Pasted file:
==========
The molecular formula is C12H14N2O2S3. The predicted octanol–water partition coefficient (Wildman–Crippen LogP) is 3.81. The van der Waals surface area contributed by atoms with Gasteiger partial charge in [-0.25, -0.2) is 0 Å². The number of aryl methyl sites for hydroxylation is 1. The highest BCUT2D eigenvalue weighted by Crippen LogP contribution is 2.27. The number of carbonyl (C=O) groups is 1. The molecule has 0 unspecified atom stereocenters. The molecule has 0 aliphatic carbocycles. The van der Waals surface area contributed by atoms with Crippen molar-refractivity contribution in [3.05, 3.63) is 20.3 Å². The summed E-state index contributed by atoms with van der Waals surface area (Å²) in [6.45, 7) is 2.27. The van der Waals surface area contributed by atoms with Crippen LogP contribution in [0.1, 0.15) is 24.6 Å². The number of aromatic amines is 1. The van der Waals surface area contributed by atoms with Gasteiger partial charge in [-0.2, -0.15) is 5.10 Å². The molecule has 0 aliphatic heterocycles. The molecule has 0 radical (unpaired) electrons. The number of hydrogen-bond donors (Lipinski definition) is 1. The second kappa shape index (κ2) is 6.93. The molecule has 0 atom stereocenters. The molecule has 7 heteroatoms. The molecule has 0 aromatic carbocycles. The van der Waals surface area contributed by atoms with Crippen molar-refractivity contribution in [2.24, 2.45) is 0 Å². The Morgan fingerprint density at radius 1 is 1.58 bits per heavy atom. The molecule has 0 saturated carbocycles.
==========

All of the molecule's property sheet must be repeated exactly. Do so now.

The molecular formula is C12H14N2O2S3. The predicted octanol–water partition coefficient (Wildman–Crippen LogP) is 3.81. The van der Waals surface area contributed by atoms with Gasteiger partial charge in [-0.25, -0.2) is 0 Å². The number of aryl methyl sites for hydroxylation is 1. The highest BCUT2D eigenvalue weighted by Crippen LogP contribution is 2.27. The number of carbonyl (C=O) groups is 1. The molecule has 0 unspecified atom stereocenters. The molecule has 0 aliphatic carbocycles. The van der Waals surface area contributed by atoms with Crippen molar-refractivity contribution in [3.05, 3.63) is 20.3 Å². The summed E-state index contributed by atoms with van der Waals surface area (Å²) in [6.45, 7) is 2.27. The van der Waals surface area contributed by atoms with Crippen LogP contribution in [0.1, 0.15) is 24.6 Å². The number of aromatic amines is 1. The van der Waals surface area contributed by atoms with Gasteiger partial charge in [-0.2, -0.15) is 5.10 Å². The molecule has 0 aliphatic heterocycles. The molecule has 0 radical (unpaired) electrons. The number of hydrogen-bond donors (Lipinski definition) is 1. The second kappa shape index (κ2) is 6.93. The molecule has 0 atom stereocenters. The molecule has 7 heteroatoms. The molecule has 0 aromatic carbocycles. The van der Waals surface area contributed by atoms with Crippen molar-refractivity contribution in [2.24, 2.45) is 0 Å². The Morgan fingerprint density at radius 1 is 1.58 bits per heavy atom. The molecule has 0 saturated carbocycles.